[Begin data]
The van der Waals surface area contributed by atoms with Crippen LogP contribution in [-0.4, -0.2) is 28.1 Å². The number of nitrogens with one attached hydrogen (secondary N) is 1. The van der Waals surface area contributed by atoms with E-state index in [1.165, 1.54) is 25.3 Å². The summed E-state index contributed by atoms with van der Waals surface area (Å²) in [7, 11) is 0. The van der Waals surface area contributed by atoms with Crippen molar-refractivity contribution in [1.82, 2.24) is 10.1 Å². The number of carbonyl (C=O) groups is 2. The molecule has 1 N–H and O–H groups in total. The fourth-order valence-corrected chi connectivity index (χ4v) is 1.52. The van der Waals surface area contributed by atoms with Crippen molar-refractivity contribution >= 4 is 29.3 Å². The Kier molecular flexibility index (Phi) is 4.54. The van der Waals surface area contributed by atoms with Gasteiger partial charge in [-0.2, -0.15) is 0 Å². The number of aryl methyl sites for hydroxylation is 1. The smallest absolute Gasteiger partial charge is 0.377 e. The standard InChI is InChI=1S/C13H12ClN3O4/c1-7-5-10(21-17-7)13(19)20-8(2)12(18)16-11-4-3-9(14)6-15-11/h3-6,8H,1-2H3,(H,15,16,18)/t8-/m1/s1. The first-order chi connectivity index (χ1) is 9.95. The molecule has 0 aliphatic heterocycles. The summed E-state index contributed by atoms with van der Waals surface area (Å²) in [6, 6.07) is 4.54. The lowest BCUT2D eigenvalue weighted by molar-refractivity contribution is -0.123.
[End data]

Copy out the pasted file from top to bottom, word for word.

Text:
The van der Waals surface area contributed by atoms with Crippen LogP contribution in [-0.4, -0.2) is 28.1 Å². The number of nitrogens with one attached hydrogen (secondary N) is 1. The van der Waals surface area contributed by atoms with E-state index in [1.165, 1.54) is 25.3 Å². The summed E-state index contributed by atoms with van der Waals surface area (Å²) in [7, 11) is 0. The van der Waals surface area contributed by atoms with Crippen molar-refractivity contribution in [1.82, 2.24) is 10.1 Å². The number of carbonyl (C=O) groups is 2. The molecule has 1 N–H and O–H groups in total. The fourth-order valence-corrected chi connectivity index (χ4v) is 1.52. The van der Waals surface area contributed by atoms with Crippen molar-refractivity contribution >= 4 is 29.3 Å². The Kier molecular flexibility index (Phi) is 4.54. The van der Waals surface area contributed by atoms with Gasteiger partial charge in [-0.2, -0.15) is 0 Å². The number of aryl methyl sites for hydroxylation is 1. The smallest absolute Gasteiger partial charge is 0.377 e. The standard InChI is InChI=1S/C13H12ClN3O4/c1-7-5-10(21-17-7)13(19)20-8(2)12(18)16-11-4-3-9(14)6-15-11/h3-6,8H,1-2H3,(H,15,16,18)/t8-/m1/s1. The first-order chi connectivity index (χ1) is 9.95. The molecule has 0 aliphatic heterocycles. The summed E-state index contributed by atoms with van der Waals surface area (Å²) in [6, 6.07) is 4.54. The lowest BCUT2D eigenvalue weighted by molar-refractivity contribution is -0.123.